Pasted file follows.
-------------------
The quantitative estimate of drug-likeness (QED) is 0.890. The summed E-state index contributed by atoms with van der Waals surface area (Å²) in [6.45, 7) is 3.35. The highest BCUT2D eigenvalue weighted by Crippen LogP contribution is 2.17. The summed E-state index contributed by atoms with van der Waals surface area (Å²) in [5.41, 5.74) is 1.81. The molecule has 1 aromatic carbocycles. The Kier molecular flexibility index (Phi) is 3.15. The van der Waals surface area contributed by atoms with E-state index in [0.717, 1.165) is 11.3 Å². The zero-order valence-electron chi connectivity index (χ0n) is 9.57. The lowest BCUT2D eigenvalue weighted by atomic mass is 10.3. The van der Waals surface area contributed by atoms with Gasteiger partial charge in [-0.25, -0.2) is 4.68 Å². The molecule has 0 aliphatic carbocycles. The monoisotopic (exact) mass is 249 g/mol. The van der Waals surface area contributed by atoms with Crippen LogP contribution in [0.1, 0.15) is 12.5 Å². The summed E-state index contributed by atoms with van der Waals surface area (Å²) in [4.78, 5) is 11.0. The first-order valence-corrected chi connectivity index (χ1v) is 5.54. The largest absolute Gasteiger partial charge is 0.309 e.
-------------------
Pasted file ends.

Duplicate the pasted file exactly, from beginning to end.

The quantitative estimate of drug-likeness (QED) is 0.890. The summed E-state index contributed by atoms with van der Waals surface area (Å²) in [6.45, 7) is 3.35. The highest BCUT2D eigenvalue weighted by Crippen LogP contribution is 2.17. The summed E-state index contributed by atoms with van der Waals surface area (Å²) in [5.41, 5.74) is 1.81. The molecule has 1 aromatic carbocycles. The Kier molecular flexibility index (Phi) is 3.15. The van der Waals surface area contributed by atoms with E-state index in [0.717, 1.165) is 11.3 Å². The zero-order valence-electron chi connectivity index (χ0n) is 9.57. The lowest BCUT2D eigenvalue weighted by atomic mass is 10.3. The van der Waals surface area contributed by atoms with Gasteiger partial charge in [-0.25, -0.2) is 4.68 Å². The molecule has 0 aliphatic carbocycles. The monoisotopic (exact) mass is 249 g/mol. The van der Waals surface area contributed by atoms with Crippen LogP contribution in [0.1, 0.15) is 12.5 Å². The summed E-state index contributed by atoms with van der Waals surface area (Å²) in [4.78, 5) is 11.0. The first-order valence-corrected chi connectivity index (χ1v) is 5.54. The largest absolute Gasteiger partial charge is 0.309 e.